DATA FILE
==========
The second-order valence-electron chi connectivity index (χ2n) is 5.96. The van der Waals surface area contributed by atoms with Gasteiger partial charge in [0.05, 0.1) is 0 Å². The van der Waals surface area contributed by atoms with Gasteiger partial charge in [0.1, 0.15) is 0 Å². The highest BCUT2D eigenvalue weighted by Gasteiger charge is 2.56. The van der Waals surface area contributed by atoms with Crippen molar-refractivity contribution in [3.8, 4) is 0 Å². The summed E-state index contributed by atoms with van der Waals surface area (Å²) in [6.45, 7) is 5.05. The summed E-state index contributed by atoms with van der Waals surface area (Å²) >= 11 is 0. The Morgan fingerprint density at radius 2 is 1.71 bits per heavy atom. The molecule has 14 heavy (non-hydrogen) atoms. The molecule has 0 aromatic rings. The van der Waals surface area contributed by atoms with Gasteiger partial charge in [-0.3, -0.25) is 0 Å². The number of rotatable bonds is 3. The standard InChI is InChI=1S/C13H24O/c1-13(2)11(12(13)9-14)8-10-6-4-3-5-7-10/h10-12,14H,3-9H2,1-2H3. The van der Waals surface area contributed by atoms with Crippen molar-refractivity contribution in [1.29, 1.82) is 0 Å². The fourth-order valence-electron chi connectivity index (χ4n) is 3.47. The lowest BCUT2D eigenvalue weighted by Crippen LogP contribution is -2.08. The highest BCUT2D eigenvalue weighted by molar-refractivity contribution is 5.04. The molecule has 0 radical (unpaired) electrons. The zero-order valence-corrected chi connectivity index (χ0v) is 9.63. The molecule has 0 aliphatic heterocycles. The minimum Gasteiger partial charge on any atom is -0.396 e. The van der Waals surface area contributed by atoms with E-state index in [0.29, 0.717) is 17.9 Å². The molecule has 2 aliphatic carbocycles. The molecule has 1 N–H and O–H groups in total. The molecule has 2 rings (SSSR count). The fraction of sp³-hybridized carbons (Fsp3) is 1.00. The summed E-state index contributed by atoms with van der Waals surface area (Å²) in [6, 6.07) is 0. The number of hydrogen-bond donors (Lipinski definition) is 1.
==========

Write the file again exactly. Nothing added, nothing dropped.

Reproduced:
The second-order valence-electron chi connectivity index (χ2n) is 5.96. The van der Waals surface area contributed by atoms with Gasteiger partial charge in [0.05, 0.1) is 0 Å². The van der Waals surface area contributed by atoms with Gasteiger partial charge in [0.1, 0.15) is 0 Å². The highest BCUT2D eigenvalue weighted by Gasteiger charge is 2.56. The van der Waals surface area contributed by atoms with Crippen molar-refractivity contribution in [3.8, 4) is 0 Å². The summed E-state index contributed by atoms with van der Waals surface area (Å²) in [6.45, 7) is 5.05. The summed E-state index contributed by atoms with van der Waals surface area (Å²) >= 11 is 0. The Morgan fingerprint density at radius 2 is 1.71 bits per heavy atom. The molecule has 14 heavy (non-hydrogen) atoms. The molecule has 0 aromatic rings. The van der Waals surface area contributed by atoms with Gasteiger partial charge in [-0.3, -0.25) is 0 Å². The number of rotatable bonds is 3. The standard InChI is InChI=1S/C13H24O/c1-13(2)11(12(13)9-14)8-10-6-4-3-5-7-10/h10-12,14H,3-9H2,1-2H3. The van der Waals surface area contributed by atoms with Crippen molar-refractivity contribution in [1.29, 1.82) is 0 Å². The fourth-order valence-electron chi connectivity index (χ4n) is 3.47. The lowest BCUT2D eigenvalue weighted by Crippen LogP contribution is -2.08. The highest BCUT2D eigenvalue weighted by molar-refractivity contribution is 5.04. The molecule has 0 radical (unpaired) electrons. The zero-order valence-corrected chi connectivity index (χ0v) is 9.63. The molecule has 0 aliphatic heterocycles. The minimum Gasteiger partial charge on any atom is -0.396 e. The van der Waals surface area contributed by atoms with E-state index in [0.29, 0.717) is 17.9 Å². The molecule has 2 aliphatic carbocycles. The molecule has 1 N–H and O–H groups in total. The molecule has 2 rings (SSSR count). The fraction of sp³-hybridized carbons (Fsp3) is 1.00. The summed E-state index contributed by atoms with van der Waals surface area (Å²) in [6, 6.07) is 0. The number of hydrogen-bond donors (Lipinski definition) is 1.